While Metro isn’t the first Swedish media outlet to run ads for unsanctioned gambling sites, it’s the site that’s clearly been picked out to be used as an example of what happens to outlets that do engage in that activity. Lotteriinspektionen has threatened a fine of right around $ 30,000 (USD), according to a report on Gaming Intelligence (subscription required).

The core issue here is really how established government monopolies react to the threats posed by an open marketplace where competitors of all stripes are allowed to compete for business using free market tactics. In Sweden’s case, it appears that the monopoly will enjoy its protected status for a bit longer.

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Bet365 Moves Closer to Victory in EU Trademark Battle

Posted by admin | Casino Affiliates | Saturday 16 December 2017 3:15 pm

How much control does Bet365 get to have over the word “bet” and the number “365″?

It may seem like a trivial point to outsiders, but to gambling operators doing business in the incredibly competitive European online gambling market it’s an incredibly big deal. That’s why lawyers in the employ of the massive UK operator have spent the better part of a decade defending their company’s name in the European marketplace.

Earlier this week, Bet365 scored a small victory in that ongoing battle when the EU General Court (EGC) overturned a lower court’s ruling that “Bet” and “365″ were just a little bit too generic to trademark. The previous ruling was made in 2013 after a man named Robert Hansen successfully convinced EU regulators to invalidate Bet365 as a trademark because it was so vague. Coincidentally, Hansen was looking to trademark his brand…”b365.”

The 2013 ruling overturned years of work in which Bet365′s lawyers had nearly convinced EU trademark regulators that their long-established brand name was worthy of a trademark. That battle intensified after an EU trademark examiner engaged in some deep thinking on the matter and declared the trademark invalid. In his mind, the terms “bet” and “365″ could really be applied to anything that anything to do with time or gambling and simply weren’t worthy of protection.

Not surprisingly, Bet365′s legal team vigorously contested that finding and were able to have it overturned, until Hansen came along.

With this week’s ruling, Bet365 is, basically, back to where it was in 2008 and has secured the trademark for its well-known brand in the European gambling marketplace.

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Tasmania Declares War on Pokies

Posted by admin | Casino Affiliates | Thursday 14 December 2017 3:15 pm

The Tasmanian Labor Party has a pretty ambitious goal in its war on gambling; remove all pokies from most public places in the Australian state by the year 2023. The announcement from the party, made earlier this week, marks a major escalation in the ongoing war on gambling that’s been picking up steam over the last year.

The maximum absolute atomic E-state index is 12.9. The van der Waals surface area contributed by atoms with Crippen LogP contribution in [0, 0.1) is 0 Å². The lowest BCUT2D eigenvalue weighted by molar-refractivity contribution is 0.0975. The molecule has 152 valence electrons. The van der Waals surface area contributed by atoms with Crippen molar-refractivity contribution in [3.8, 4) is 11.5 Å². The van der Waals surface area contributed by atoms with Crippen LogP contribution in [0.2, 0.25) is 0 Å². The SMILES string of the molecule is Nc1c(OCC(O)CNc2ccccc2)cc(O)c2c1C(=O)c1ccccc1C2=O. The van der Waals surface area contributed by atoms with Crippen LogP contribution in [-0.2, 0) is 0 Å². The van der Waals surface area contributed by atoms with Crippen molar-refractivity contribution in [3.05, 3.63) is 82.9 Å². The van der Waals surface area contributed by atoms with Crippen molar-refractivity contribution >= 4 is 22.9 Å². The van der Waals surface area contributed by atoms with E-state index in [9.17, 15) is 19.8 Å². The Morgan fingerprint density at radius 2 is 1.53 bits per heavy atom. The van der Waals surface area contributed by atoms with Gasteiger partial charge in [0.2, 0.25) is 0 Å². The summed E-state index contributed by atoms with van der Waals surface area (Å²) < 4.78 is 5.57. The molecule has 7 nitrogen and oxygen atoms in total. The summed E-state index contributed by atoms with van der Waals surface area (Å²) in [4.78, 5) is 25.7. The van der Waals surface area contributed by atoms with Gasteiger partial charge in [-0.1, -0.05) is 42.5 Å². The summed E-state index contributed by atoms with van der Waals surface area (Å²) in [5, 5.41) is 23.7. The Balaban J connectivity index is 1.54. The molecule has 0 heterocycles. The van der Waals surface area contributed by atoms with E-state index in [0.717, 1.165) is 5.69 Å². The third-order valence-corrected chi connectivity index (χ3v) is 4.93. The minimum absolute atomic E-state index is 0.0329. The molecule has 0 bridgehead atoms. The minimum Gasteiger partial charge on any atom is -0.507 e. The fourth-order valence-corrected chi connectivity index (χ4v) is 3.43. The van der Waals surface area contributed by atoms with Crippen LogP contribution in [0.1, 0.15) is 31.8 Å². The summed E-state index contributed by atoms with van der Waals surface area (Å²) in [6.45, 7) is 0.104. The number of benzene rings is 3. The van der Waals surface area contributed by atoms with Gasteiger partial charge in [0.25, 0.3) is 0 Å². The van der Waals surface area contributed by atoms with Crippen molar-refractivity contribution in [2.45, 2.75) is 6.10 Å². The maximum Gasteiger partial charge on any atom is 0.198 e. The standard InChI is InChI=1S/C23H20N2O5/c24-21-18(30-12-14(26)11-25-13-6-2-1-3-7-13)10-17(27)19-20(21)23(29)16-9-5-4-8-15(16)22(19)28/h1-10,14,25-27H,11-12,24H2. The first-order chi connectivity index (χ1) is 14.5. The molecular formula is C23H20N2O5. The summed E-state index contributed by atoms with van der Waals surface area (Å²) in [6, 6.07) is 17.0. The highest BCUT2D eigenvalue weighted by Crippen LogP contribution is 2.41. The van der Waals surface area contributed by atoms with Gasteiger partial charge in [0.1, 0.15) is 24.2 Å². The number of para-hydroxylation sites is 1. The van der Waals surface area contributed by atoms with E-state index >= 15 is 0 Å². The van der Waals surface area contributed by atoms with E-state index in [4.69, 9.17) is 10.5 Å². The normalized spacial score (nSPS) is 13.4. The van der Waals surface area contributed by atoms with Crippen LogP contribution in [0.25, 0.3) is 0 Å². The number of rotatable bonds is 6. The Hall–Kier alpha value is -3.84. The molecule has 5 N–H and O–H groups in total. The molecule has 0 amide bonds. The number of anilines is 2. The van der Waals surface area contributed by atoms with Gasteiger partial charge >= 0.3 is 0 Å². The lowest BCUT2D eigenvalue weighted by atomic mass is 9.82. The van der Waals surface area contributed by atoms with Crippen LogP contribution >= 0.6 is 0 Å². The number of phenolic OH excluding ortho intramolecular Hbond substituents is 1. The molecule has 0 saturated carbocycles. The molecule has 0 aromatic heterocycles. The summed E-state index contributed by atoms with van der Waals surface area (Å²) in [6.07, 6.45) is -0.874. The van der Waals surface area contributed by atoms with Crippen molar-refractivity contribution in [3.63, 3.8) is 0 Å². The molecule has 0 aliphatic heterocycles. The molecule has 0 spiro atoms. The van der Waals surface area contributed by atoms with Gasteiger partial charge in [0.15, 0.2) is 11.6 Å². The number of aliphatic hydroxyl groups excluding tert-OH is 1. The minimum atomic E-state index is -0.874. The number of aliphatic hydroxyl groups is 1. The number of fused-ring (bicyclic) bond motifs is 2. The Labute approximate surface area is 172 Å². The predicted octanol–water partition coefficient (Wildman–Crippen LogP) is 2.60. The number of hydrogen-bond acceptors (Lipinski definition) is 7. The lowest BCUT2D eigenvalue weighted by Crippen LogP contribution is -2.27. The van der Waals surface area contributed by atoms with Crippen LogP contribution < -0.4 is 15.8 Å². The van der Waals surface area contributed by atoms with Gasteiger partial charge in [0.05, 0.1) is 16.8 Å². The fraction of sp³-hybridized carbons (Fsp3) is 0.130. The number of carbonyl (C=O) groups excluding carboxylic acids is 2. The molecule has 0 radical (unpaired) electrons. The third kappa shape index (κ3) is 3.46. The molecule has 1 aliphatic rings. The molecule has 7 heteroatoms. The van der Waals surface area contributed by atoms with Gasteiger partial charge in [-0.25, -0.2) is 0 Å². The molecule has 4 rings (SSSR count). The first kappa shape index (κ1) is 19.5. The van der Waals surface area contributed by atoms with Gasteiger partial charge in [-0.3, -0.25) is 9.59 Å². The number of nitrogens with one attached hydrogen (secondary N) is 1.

Representatives of the Tasmanian Labor Party announced their plan, which would impact about 2,300 pokies across the state, as part of broader effort to clamp down on what they see as out of control gambling and problem gambling. Labor leader Rebecca White did not mince words when describing the impact of the machines saying:

They affect an individual’s health, their family, relationships and work. For every person who is harmed by their own gambling, seven other people are affected.

White and her Labor colleagues also took advantage of the announcement to throw a little shade at their political enemies by also mentioning that:

The Liberals are not willing to make this decision, which is the right one for the economy and the right decision for Tasmanians.

Under the plan proposed by the Labor Party, about 2,300 Tasmanian pokies would be out of commission by 2023. To help ease the transition for businesses that would be impacted by the loss of pokie revenue, the party proposed a $ 55 million package of incentives and programs. This package includes money to help businesses come up with alternative revenue models and would offer consultants to help with the transition away from gambling.

While the move certainly won’t be popular with businesses that rely on pokie revenue, Labor Party officials say that 80 percent of Tasmanians support the move.

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Feds Bust Massive US Football Pick ‘Em

Posted by admin | Casino Affiliates | Tuesday 12 December 2017 3:16 pm

Two New York state men are looking at a mountain of legal troubles after their massive football pick ‘em was shut down by the US Department of Justice last week for promoting illegal gambling.

Ron Kronengold and Mike Bernstein are the organizers of a long-running, and pretty massive, football pick ‘em site called, “Ron & Mike’s Football Pool.” The site featured a number of pools in the survivor format, wherein players can only choose a team once per season and are eliminated completely if they miss a single pick.

According to a report on, the site has been around for at least eight years; hosted thousands of players; and features a prize pool of nearly $ 2.5 million (USD).

None of this would really be a problem for Kronengold and Bernstein save one little, the Feds believe that they were skimming roughly ten percent of the prize money for their own use. Under New York State and Federal law, that moves the football pick ‘em from a friendly wager between friends to a serious violation of the laws regarding illegal gambling.

According to, Kronengold and Bernstein seemed to vacillate between hiding their operation from view and bringing it into the public light. For example, while the men had no problem trademarking the term, “Ron and Mike’s Football Pool,” they also had players make out checks to the name of a non-existent mortgage company while sending those same checks to an anonymous PO box.

So far the men haven’t been formally charged, but it’s likely they’ll face charges of bookmaking and profiting from a gambling activity.